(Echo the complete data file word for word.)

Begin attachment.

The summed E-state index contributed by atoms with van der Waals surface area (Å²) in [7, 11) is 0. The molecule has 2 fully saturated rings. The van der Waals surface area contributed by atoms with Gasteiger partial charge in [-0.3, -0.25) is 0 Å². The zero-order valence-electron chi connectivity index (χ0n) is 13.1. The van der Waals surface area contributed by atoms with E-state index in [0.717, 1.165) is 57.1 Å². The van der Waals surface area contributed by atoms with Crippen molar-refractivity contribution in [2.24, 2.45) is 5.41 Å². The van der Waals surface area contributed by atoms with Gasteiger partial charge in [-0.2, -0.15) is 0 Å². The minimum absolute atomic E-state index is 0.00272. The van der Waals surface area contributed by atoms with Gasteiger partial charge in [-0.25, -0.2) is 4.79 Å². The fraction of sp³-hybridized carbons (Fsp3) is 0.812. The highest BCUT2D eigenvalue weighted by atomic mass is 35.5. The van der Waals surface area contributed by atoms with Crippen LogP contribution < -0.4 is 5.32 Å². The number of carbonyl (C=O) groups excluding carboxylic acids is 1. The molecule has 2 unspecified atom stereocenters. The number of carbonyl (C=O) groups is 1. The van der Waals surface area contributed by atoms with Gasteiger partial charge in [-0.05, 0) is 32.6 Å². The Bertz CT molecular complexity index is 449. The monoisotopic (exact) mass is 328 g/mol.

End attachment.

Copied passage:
The summed E-state index contributed by atoms with van der Waals surface area (Å²) in [7, 11) is 0. The molecule has 2 fully saturated rings. The van der Waals surface area contributed by atoms with Gasteiger partial charge in [-0.3, -0.25) is 0 Å². The zero-order valence-electron chi connectivity index (χ0n) is 13.1. The van der Waals surface area contributed by atoms with E-state index in [0.717, 1.165) is 57.1 Å². The van der Waals surface area contributed by atoms with Crippen molar-refractivity contribution in [2.24, 2.45) is 5.41 Å². The van der Waals surface area contributed by atoms with Gasteiger partial charge in [-0.2, -0.15) is 0 Å². The minimum absolute atomic E-state index is 0.00272. The van der Waals surface area contributed by atoms with Gasteiger partial charge in [-0.25, -0.2) is 4.79 Å². The fraction of sp³-hybridized carbons (Fsp3) is 0.812. The highest BCUT2D eigenvalue weighted by atomic mass is 35.5. The van der Waals surface area contributed by atoms with Crippen LogP contribution < -0.4 is 5.32 Å². The number of carbonyl (C=O) groups excluding carboxylic acids is 1. The molecule has 2 unspecified atom stereocenters. The number of carbonyl (C=O) groups is 1. The van der Waals surface area contributed by atoms with Gasteiger partial charge in [-0.05, 0) is 32.6 Å². The Bertz CT molecular complexity index is 449. The monoisotopic (exact) mass is 328 g/mol.